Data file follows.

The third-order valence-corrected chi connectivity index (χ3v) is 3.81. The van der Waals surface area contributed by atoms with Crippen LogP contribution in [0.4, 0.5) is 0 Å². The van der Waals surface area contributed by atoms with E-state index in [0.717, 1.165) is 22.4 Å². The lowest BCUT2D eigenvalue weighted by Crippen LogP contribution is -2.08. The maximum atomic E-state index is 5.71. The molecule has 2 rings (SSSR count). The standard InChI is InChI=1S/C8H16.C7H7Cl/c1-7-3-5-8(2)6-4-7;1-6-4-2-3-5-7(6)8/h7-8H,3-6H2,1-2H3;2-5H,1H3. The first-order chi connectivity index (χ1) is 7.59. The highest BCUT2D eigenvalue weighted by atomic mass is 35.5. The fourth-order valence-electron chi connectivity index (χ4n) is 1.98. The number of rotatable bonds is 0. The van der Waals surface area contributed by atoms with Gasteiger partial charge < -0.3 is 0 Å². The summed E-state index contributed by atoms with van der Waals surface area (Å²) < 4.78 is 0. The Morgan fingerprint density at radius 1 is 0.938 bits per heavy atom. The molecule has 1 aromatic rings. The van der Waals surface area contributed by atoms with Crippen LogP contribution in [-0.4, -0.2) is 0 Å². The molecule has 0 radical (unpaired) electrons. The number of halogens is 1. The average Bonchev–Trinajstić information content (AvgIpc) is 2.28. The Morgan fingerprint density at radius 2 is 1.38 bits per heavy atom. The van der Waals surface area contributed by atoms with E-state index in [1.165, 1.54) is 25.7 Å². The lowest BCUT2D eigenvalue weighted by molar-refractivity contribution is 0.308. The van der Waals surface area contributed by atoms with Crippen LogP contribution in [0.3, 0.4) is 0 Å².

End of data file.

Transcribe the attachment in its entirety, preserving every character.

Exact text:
The third-order valence-corrected chi connectivity index (χ3v) is 3.81. The van der Waals surface area contributed by atoms with Crippen LogP contribution in [0.4, 0.5) is 0 Å². The van der Waals surface area contributed by atoms with E-state index in [0.717, 1.165) is 22.4 Å². The lowest BCUT2D eigenvalue weighted by Crippen LogP contribution is -2.08. The maximum atomic E-state index is 5.71. The molecule has 2 rings (SSSR count). The standard InChI is InChI=1S/C8H16.C7H7Cl/c1-7-3-5-8(2)6-4-7;1-6-4-2-3-5-7(6)8/h7-8H,3-6H2,1-2H3;2-5H,1H3. The first-order chi connectivity index (χ1) is 7.59. The highest BCUT2D eigenvalue weighted by atomic mass is 35.5. The fourth-order valence-electron chi connectivity index (χ4n) is 1.98. The number of rotatable bonds is 0. The van der Waals surface area contributed by atoms with Gasteiger partial charge < -0.3 is 0 Å². The summed E-state index contributed by atoms with van der Waals surface area (Å²) < 4.78 is 0. The Morgan fingerprint density at radius 1 is 0.938 bits per heavy atom. The molecule has 1 aromatic rings. The van der Waals surface area contributed by atoms with Crippen LogP contribution in [-0.4, -0.2) is 0 Å². The molecule has 0 radical (unpaired) electrons. The number of halogens is 1. The average Bonchev–Trinajstić information content (AvgIpc) is 2.28. The Morgan fingerprint density at radius 2 is 1.38 bits per heavy atom. The van der Waals surface area contributed by atoms with E-state index in [1.165, 1.54) is 25.7 Å². The lowest BCUT2D eigenvalue weighted by molar-refractivity contribution is 0.308. The van der Waals surface area contributed by atoms with Crippen LogP contribution in [0.3, 0.4) is 0 Å².